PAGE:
A near incalculable amount of money has been spent on AIDS alone in Western societies since it first appeared in the homosexual “community” in the 1980s. This disease is spread in the West primarily though homosexual activity and remains primarily a “homosexual disease”. Even its relatively minor encroachment into the main community is primarily related to homosexuality—drug addicts infected by sharing needles with homosexuals or prostituting themselves to homosexuals to pay for their habit, wives infected by husbands who have had sex with other men, haemophiliacs and other blood transfusion recipients (before screening began) infected by blood donated by homosexuals, and so on. Through AIDS, to name but one disease, homosexuals exact a high price from society at large.

The private and the public, the personal and the social, are not quarantined from each other in the matter of homosexuality and health. Public funds must be plundered to enable homosexuals to have their private fun. Here is a matter of social injustice that advocates of social justice are utterly silent about.

Some time ago a young man came to me for counselling a month or so after his conversion to and by Jesus Christ our Lord. For several years before his conversion this man had been heavily indulging in homosexual sex. He got involved, he said, through a friend, who suggested to him that they should experiment together. From this tentative start, he and his friend spiralled into perversity. But Christ convicted him of what he basically knew all along—namely, that homosexual behaviour is wrong and those involved in that behaviour must repent of it. He said with sorrow, “You wouldn’t believe the things we did.” I told him he did not need to elaborate, because, due to the research I did for my book Blatant and Proud (Perceptive Publications, 1984), I knew all too well the sorts of things homosexuals do to and with one another—morally, imaginatively, hygienically filthy things. Scripture rightly speaks of homosexuals “committing shameless acts” with one another and giving themselves over “to the dishonouring of their bodies among themselves” (Romans 1:25-27). As he looked back on his life from the vantage point of the forgiveness and cleansing he had recently received from Christ, this young man was appalled by his former moral depravity.

Sadly but inevitably, the depravity homosexuals practice affects others besides themselves. Boys are drawn into prostitution to service the lusts of homosexual men. School children are taught that homosexual behaviour is natural and are encouraged to view “anal and vaginal intercourse” as moral and biological equivalents. Books and movies present homosexual behaviour as normal and homosexuals as sensitive role models. And believing what the teachers and the movies tell them, young people are enticed into homosexuality, with all its ruinous consequences.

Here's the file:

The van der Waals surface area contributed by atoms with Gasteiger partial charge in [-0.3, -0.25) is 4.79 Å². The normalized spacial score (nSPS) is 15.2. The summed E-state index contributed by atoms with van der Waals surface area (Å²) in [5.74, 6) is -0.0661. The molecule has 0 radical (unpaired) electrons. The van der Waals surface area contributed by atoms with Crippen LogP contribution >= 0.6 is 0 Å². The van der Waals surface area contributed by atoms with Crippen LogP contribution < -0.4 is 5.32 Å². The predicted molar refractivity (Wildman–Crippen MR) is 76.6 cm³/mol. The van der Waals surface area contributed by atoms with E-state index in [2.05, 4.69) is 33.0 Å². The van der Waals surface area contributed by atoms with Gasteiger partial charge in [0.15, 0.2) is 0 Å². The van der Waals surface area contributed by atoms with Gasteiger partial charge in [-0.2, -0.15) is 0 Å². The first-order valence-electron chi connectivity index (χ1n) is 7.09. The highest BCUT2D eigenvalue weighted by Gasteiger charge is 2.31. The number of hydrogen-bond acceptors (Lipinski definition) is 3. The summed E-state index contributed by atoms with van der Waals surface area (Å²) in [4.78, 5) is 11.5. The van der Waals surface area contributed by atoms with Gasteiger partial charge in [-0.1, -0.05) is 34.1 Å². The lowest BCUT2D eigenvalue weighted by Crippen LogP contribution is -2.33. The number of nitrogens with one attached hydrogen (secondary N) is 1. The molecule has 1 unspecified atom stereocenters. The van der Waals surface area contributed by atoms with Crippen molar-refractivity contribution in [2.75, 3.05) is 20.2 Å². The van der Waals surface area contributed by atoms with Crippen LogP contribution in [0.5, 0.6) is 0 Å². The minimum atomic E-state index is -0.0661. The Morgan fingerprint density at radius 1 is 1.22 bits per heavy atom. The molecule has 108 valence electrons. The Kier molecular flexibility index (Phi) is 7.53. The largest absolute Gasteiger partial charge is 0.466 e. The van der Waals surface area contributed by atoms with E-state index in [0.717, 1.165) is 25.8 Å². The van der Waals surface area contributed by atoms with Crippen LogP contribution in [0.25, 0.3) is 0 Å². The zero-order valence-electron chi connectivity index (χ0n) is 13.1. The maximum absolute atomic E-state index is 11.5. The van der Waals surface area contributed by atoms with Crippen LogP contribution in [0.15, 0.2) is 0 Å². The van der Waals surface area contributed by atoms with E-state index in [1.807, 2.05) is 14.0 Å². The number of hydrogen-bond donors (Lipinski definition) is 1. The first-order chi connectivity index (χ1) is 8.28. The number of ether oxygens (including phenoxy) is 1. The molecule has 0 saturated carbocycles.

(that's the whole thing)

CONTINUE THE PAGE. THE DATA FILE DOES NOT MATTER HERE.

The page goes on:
In an article I wrote for Life News in 2006 I elaborated on “the injustice inherent in homosexual behaviour itself and in relationships based on that behaviour” in these terms:

Consider the case of a young man from a Christian family who is enticed into a homosexual relationship. How is that just to the parents whose teaching and tears he spurns? How is it just to his brothers and sisters who for love of him make excuses for him and compromise or abandon the Christian view of homosexuality as both wilful and sinful? How is it just to other young men who might be tempted to follow his example? How is it just even to the young man himself, to be closed off to life-giving intimacy with a woman by the indulgence of a dead-end perversion with a man?

Consider another case: If a man deserts his wife and children for a homosexual “lover”, how is that just [or compassionate!] to his wife and children? If he divorces his wife and replaces her in his will, how is that just to her? If he seeks custody of their children and parental rights for his lover, how is that just to either his wife or his children? If he influences his children to believe that homosexual sex is merely one of many natural and good sexual options, how is that just to his children? If he contracts AIDS (not to mention any of the other diseases transmitted by his unhygienic sexual activity) and requires expensive medications and prolonged medical treatment, how is that just to the nation’s taxpayers?

And this is only to look at the matter in terms of human cost. But the matter of justice goes deeper. If a man forsakes the natural use of a woman for the unnatural use of another man, how is that just to the God who made us male and female? If he rebels against God’s moral law, how does that do justice to the holiness of God? If he spurns God’s offer of salvation in pursuit of perverse sexual pleasure, how does that do justice to the Son of God and his atoning sacrifice on the cross? If he fails to come under conviction of sin (being comforted by Christians who tell him that he and his sexual partner deserve legal recognition and rights as a “couple”) and goes into a lost eternity, how is that just even to his own soul? (See “Certain issues of justice: same-sex relationships and the law”, Life News, No. 94, August-September 2006)

With or without the adjectives “social” and “personal”, justice and morality cannot be separated. Immorality always leads to injustice—and never more so than when that immorality is of a sexual nature.

In my next essay in this series, God willing, I intend to develop this last statement.